The Senior Inferior

"There's someone living near me here that you might know," said Peter, handing me a pint of Hooky's Best.

"Who's that?" I asked idly.

"A man named Blank. He went to your school and thinks you were in the same house. He's pretty old and not very well. Do you remember him? He wants to invite you to have a cup of tea with him and catch up on past times. Decent sort of chap, very friendly."

I went completely cold and put the glass down hard on the bar. Suddenly I was back sixty years, a small boy in my first term at boarding school.

I was frightened of everyone that first term: the other, bigger boys; the masters, aloof and from another world; the Housemaster, grim despot standing in loco parentis; the prefects with their powers to fag you or send you on runs; and a strange in-between beast called, in one of the many weird terminologies of the school, the Senior Inferior.

This was the position allotted to an older boy, perhaps the oldest in the House, who for whatever deficiency of moral fibre or social adroitness had been passed over for promotion to a prefect, and was neither fish, fowl, nor good red herring in the hierarchy. But he still exerted a special tyranny over the junior boys in the House. In some ways we were more in awe of him than any of the others, because he lived among us and not in the lofty ivory towers of the Prefects' Room, and yet was not one of us. He was not allowed to beat you, but could fine you - and did - for minor trespasses, of which there were many.

Two pence ("two dee" in the jargon) for shoes not properly cleaned, laces undone, socks not pulled up, jacket not buttoned... the list was long. The financial impact was bad enough, because we were only allowed a "Saturday bob" of one shilling, distributed in a solemn weekly ceremony, and that was all you had to spend on sweets at The Grub. But if the fines exceeded a shilling (twelve pence) you were sent to the Head of House to offer an explanation. And that could see you bent over the wooden chair. It seemed to me that this happened to me more than to the other boys of my term, but perhaps that was my imagination. There was one particular incident... but it was all a long time ago.

Blank was a sinister figure even then; podgy, unathletic, with thick lensed glasses and curly black, rather greasy hair. An unpleasant smirk would appear on his face when he detected an ink stain or a carelessly knotted tie, and he had a soft voice that sent shivers down my spine.

The 80 year old figure who opened the door to me had changed remarkably little, and it was all I could do not to glance down at my shoes to check my laces. "So lovely to see you again," he said, shaking my hand, and holding it a little too long. "We were such friends, weren't we? You haven't changed at all. Come in and tell me all about yourself."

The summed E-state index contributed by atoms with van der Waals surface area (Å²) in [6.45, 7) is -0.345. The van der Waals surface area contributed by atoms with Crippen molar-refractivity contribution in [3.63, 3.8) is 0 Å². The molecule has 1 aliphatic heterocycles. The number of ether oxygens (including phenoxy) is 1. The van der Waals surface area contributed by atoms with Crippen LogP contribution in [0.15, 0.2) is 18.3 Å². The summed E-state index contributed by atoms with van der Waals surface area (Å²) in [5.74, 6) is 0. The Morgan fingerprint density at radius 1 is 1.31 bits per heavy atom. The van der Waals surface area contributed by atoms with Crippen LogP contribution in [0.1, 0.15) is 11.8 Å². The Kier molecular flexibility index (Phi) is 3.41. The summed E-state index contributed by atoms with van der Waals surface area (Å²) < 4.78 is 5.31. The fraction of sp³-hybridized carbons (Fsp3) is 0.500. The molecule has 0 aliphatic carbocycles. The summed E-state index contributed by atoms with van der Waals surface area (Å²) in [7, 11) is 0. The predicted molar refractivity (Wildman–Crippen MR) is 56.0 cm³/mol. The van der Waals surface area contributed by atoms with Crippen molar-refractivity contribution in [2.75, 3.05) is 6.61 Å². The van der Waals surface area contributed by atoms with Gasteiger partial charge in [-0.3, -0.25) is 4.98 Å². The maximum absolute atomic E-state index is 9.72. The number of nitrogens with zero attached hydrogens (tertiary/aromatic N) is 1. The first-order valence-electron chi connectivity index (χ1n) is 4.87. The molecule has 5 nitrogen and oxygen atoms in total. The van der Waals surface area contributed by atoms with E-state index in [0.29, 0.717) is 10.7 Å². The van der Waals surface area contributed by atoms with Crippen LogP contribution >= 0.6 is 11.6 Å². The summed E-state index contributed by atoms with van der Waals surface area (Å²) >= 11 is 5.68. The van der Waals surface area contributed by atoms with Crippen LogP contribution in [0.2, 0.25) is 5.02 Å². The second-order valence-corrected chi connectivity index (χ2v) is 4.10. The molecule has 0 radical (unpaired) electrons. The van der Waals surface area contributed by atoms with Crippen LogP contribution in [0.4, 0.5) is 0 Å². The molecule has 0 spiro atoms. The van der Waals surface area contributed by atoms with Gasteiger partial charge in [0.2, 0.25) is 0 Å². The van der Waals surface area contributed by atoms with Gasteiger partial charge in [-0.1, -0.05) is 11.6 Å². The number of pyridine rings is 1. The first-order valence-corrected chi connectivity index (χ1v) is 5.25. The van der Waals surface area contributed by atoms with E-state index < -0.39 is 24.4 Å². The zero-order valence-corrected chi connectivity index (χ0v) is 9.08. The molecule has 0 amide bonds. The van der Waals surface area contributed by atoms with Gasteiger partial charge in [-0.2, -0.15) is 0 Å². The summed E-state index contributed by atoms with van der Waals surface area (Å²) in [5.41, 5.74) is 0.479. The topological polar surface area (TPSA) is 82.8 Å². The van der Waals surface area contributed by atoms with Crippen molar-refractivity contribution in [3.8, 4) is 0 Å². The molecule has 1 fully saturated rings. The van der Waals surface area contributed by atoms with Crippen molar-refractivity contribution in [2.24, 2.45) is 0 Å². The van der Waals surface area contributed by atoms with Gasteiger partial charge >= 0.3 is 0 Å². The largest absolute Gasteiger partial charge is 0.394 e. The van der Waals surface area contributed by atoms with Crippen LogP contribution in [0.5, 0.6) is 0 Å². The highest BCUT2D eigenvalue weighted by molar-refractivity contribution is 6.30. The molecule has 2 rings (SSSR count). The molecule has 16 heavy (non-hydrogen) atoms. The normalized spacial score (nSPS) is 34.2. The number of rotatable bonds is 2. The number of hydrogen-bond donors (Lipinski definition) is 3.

A week later I met Peter again in the White Lion.

"Just as well you caught up with Blank," he said, warming his hands in front of the fire while I went to the bar. "He had a heart attack yesterday and died in the night. It was very sudden." He sat down. "How did you find him when you saw him?"

I took a pull of my pint. Dead, was he? Well, well.

"It was more what I found out after seeing him, " I said slowly. "He was pretty cagey about his history, so when I left him I went online and Googled his name. I didn't expect to find much, but I hit gold. He'd said he'd been a lawyer in London, but I didn't know he'd been disbarred. Or been sentenced to four years in prison at the age of seventy three."

My friend nearly spilt his beer. "Never! What had he done?"

"The judge at his trial described him as a hardened criminal. He'd spent his life defending dodgy characters from the world of crime, and finally got caught himself for swindling an old lady - his client - out of over half a million pounds."

"Good God."

"Oh, there was loads of stuff. Apparently the police had been after him for years, but he was living abroad, and he couldn't be extradited. Then the law changed, and he was brought to London for trial."

"And then he ended up here?"

"Yes, when he was released, he came to live in the Cotswolds."

"And ended up living as my neighbour. Well, I say. You never can tell with people, can you?"

No, I agreed, you never could tell. But somehow, I had to admit, I wasn't totally surprised this time. And despite myself, I couldn't prevent a beam spreading over my face.

Richard Vaughan-Davies

I retired to the Cotswolds ten years ago after selling the retail business in North Wales which I had built up over forty long years. Fortunately for my sanity most of my time was spent creating advertising copy and promotions, which dramatically increased the business and taught me the power of words. Being a member of the Chippy Writers’ Group encouraged me to attempt a lifelong ambition to write a novel. Recently published, In the Shadow of Hitler is a romance set in the ruins of bombed-out Hamburg in 1946.

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